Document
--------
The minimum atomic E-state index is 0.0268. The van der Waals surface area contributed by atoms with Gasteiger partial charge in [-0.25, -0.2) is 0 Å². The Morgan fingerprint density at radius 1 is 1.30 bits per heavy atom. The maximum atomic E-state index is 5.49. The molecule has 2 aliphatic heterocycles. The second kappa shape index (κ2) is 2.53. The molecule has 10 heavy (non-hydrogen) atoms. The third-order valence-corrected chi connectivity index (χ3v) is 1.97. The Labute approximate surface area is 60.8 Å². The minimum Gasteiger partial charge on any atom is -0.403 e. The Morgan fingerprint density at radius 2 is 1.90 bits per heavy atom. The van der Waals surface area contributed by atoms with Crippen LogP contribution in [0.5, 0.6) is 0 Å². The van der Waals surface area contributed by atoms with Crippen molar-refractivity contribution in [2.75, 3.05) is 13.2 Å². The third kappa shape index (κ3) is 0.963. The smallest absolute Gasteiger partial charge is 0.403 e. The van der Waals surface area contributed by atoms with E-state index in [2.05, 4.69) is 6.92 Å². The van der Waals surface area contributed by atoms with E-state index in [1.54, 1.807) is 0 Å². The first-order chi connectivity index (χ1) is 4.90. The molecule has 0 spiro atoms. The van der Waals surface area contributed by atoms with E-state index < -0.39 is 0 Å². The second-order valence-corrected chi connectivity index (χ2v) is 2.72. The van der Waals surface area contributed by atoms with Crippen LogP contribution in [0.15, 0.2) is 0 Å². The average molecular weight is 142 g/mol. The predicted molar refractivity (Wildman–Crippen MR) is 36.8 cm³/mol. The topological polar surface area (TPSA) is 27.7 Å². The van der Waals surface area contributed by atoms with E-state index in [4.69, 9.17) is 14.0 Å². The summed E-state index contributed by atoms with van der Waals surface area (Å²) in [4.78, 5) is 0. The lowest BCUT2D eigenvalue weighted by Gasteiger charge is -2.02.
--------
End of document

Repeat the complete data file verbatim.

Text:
The minimum atomic E-state index is 0.0268. The van der Waals surface area contributed by atoms with Gasteiger partial charge in [-0.25, -0.2) is 0 Å². The Morgan fingerprint density at radius 1 is 1.30 bits per heavy atom. The maximum atomic E-state index is 5.49. The molecule has 2 aliphatic heterocycles. The second kappa shape index (κ2) is 2.53. The molecule has 10 heavy (non-hydrogen) atoms. The third-order valence-corrected chi connectivity index (χ3v) is 1.97. The Labute approximate surface area is 60.8 Å². The minimum Gasteiger partial charge on any atom is -0.403 e. The Morgan fingerprint density at radius 2 is 1.90 bits per heavy atom. The van der Waals surface area contributed by atoms with Crippen LogP contribution in [0.5, 0.6) is 0 Å². The van der Waals surface area contributed by atoms with Crippen molar-refractivity contribution in [2.75, 3.05) is 13.2 Å². The third kappa shape index (κ3) is 0.963. The smallest absolute Gasteiger partial charge is 0.403 e. The van der Waals surface area contributed by atoms with E-state index in [2.05, 4.69) is 6.92 Å². The van der Waals surface area contributed by atoms with E-state index in [1.54, 1.807) is 0 Å². The first-order chi connectivity index (χ1) is 4.90. The molecule has 0 spiro atoms. The van der Waals surface area contributed by atoms with E-state index < -0.39 is 0 Å². The second-order valence-corrected chi connectivity index (χ2v) is 2.72. The van der Waals surface area contributed by atoms with Crippen LogP contribution in [0.15, 0.2) is 0 Å². The average molecular weight is 142 g/mol. The predicted molar refractivity (Wildman–Crippen MR) is 36.8 cm³/mol. The topological polar surface area (TPSA) is 27.7 Å². The van der Waals surface area contributed by atoms with E-state index in [4.69, 9.17) is 14.0 Å². The summed E-state index contributed by atoms with van der Waals surface area (Å²) in [4.78, 5) is 0. The lowest BCUT2D eigenvalue weighted by Gasteiger charge is -2.02.